Conventionally, produced from 100% cotton and dyed from natural indigo, today’s denim is a highly transformed new generation fabric. Since today’s discerning customers of denim clothing desire lot of aesthetic appeal, fit, wearing comfort, performance, and sustainability in all aspects of its production, numerous advances in fibre and textile technology are presenting newer concepts in denim. The highly flexible fashion denims are now worn bydiverse people with assorted tastes. They are available in different varieties (stretch to bio-polished), colours (vegetable-based, indigo to sulphur dyed), fibre blends (most recent being softer, lighter, comfy silk for all weather denims), textures, drapes and embodimentssuitable to the recent ‘athleisure’ trend.
Ring spinning remains the leader in yarn manufacturing for denim fabrics, though experts anticipate growth in open-end spinning with an increased use of recycled fibres. Ring and Open-end core spun, elastic ply yarns, multi-component and bi-component synthetic filament yarns are put to use generally to provide stretch. Slubs and multi-count yarns are utilised to provide fancy effects to the denim fabric. Knitted denim, embedding conducting fibres and composite materials into denim, robotic cutting and sewing for higher quality garments, 3D-printed jeans are some of the inventions, holdinggreat the potential to transform the denim industry. Use of Artificial Intelligence (AI) and 3D visualisation in the design process and to study trends and improve retail interface are also in vogue. Catchphrases of the current time in denim,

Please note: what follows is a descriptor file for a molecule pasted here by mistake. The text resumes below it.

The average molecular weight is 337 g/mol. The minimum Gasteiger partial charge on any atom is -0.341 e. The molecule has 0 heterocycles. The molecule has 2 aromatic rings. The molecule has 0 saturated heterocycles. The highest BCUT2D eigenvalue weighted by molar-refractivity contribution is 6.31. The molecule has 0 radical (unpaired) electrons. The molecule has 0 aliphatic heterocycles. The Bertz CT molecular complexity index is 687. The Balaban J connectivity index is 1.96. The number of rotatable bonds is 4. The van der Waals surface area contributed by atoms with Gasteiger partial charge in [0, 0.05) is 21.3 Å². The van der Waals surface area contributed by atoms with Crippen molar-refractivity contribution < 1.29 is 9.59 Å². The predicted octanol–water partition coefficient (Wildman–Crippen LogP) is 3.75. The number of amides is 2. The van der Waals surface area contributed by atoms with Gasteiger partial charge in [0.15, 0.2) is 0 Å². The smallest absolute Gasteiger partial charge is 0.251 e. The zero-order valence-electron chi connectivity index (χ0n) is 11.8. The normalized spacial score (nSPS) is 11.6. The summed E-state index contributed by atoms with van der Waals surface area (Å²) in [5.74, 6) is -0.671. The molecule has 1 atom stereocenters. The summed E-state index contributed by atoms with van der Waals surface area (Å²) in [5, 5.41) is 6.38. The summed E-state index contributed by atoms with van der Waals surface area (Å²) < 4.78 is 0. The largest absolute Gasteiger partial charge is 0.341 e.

According to Messe Frankfurt sources, Innovative, fashionable, sustainable will define the Denim Show as the industry got together to showcase their prowess at its first-ever Mumbai edition from 12 – 14 May 2022 at the newly launched Jio World Convention Centre (JWCC) in BKC.
Leading brands such as Hyosung India, Jindal Worldwide, Arvind, Ginni International, Raymond UCO Denim, Bhaskar Denim, LNJ Denim, Oswal Denims, KG Denim, Nandan Denim, and Ashima Group among others participated for the Mumbai launch. The show was jointly organised by Messe Frankfurt Trade Fairs India Pvt Ltd and Mex Exhibitions Pvt Ltd under the umbrella of GartexTexprocess India, and cover the latest developments in textile, garment machinery and screen printing with the objective to encourage investments, new market development and enable India to be a globally competitive textile and denim manufacturing destination.